Prime Minister Narendra Modi inaugurated a section of the Delhi Metro’s Magenta Line on December 25 in Noida and travelled to Okhla bird sanctuary station.
Uttar Pradesh Chief Minister Yogi Adityanath accompanied him at the inauguration of the Metro line. Delhi’s Chief Minister, Arvind Kejriwal, was not invited, which might be the only speck of cloud on the otherwise bright ceremony.
The Magenta line is a 12.6 km section that connects south Delhi’s Kalkaji and Noida’s Botanical Garden.
Monday will incidentally also mark the 15th anniversary of the Delhi metro, which started as a 8.5 km ‘showcase’ corridor between Shahdara and Tis Hazari in 2002.
In 15 years, the Delhi metro has become one of the most dependable means of transports for Delhiites, stretching over 230 km across the National Capital Region and carrying nearly two and a half million passengers in 3,000 trips every day.
The Delhi Metro Rail Corporation (DMRC) was established in 1995. Construction work on the first corridor quietly began in 1998, with a hoarding propped up near Kashmere Gate, that promised citizens that the Delhi Metro would be ‘coming soon.’
Delhiites knew better than to trust such promises of the government.
Contrary to all expectations, however, not only that first stretch of the metro, but many more after that were completed before time and without budget overruns.
This was a time when concepts like Ola and Uber were more than a decade away. Public transport in Delhi either meant shaky and unsafe Delhi transport buses that ran on a time-zone of their own, or the ‘killer’ Blueline.
The DMRC’s popularity slowly began to rise for various reasons. On one hand there were stories like the clocks in their headquarters did not show the time, but countdown to project deadlines.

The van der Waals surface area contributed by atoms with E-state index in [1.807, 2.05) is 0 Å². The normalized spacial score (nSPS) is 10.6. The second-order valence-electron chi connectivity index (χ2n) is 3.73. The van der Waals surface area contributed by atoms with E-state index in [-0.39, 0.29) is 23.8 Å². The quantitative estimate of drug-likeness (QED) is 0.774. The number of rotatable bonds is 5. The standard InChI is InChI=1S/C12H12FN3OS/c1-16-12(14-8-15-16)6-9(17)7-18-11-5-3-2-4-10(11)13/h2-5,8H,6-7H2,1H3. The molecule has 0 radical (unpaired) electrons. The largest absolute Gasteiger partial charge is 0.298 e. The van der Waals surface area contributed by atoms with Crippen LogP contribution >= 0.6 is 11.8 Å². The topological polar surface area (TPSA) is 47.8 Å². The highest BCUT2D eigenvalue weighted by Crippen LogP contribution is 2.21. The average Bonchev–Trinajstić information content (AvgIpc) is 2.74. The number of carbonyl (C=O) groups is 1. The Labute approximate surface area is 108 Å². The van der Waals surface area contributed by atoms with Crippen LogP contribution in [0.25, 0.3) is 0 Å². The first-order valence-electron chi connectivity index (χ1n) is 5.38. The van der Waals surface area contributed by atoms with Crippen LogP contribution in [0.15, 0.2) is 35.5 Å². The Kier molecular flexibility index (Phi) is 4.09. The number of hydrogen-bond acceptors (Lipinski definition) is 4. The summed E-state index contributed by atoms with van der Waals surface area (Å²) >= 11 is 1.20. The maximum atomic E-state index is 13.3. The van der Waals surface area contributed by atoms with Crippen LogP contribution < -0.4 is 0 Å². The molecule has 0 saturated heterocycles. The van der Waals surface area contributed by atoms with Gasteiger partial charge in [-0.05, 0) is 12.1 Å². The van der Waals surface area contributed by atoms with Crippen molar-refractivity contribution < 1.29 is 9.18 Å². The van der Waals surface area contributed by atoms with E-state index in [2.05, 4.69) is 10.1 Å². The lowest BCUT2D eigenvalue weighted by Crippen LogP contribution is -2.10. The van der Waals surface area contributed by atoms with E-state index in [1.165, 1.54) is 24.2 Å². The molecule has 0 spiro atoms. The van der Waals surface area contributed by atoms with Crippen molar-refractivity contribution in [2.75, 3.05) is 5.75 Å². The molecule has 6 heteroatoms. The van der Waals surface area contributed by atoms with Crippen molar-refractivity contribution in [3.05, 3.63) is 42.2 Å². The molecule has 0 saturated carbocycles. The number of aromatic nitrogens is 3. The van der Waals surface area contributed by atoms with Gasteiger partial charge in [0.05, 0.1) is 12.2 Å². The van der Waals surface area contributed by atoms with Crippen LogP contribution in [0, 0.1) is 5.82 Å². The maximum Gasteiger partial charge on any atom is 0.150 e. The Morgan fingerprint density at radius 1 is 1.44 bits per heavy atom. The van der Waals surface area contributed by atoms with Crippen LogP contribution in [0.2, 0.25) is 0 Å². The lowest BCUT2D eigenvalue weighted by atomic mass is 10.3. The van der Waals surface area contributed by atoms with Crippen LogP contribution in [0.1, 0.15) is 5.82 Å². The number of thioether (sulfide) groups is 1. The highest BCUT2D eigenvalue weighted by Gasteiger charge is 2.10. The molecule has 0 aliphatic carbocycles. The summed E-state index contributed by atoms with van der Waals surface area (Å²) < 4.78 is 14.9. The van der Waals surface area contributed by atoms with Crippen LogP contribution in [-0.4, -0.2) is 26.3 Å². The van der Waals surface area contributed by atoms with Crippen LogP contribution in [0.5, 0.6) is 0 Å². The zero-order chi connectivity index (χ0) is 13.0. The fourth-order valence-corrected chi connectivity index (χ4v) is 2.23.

On the other hand, for the first time Delhiites experienced that heavy construction work can be done behind barricades without strewing material all over and traffic can be effectively kept smooth during the process.
In addition to this, of course, there were sleek trains and spic and span stations.
Soon enough, the DMRC’s practices began to rub off on Delhi’s population, who are not known for discipline or cleanliness. But once in the sanitised interiors of the metro stations, Delhiites refrained from blemishing the surroundings with ubiquitous paan stains and carelessly thrown litter. Round the clock maintenance definitely contributed to such cleanliness, but it was also Delhi’s population keeping their primal instincts in check once inside the metro.
Not all of it came easy. The DMRC has had to champion many challenges, like crossing river Yamuna, tunnelling through rocky terrain and under buildings that were hundreds of years old or crossing wide railway lines and roads where pillars couldn’t be constructed.
Apart from a few fatal accidents, like the ones at Laxmi Nagar and Zamrudpur, DMRC’s record has been quite spotless. The challenge it faces now is to continue providing smooth services over its vast network that continues to expand every day.
On Monday, the Delhi Metro steps into its 16th year and with the beginning of Phase IV, the network will toe the borders of the capital.
Over the next five years, Delhi metro will become one of the largest metro networks of the world.
The challenge for DMRC would be to maintain its mostly impeccable record as Delhi’s most reliable and comfortable mode of public transport.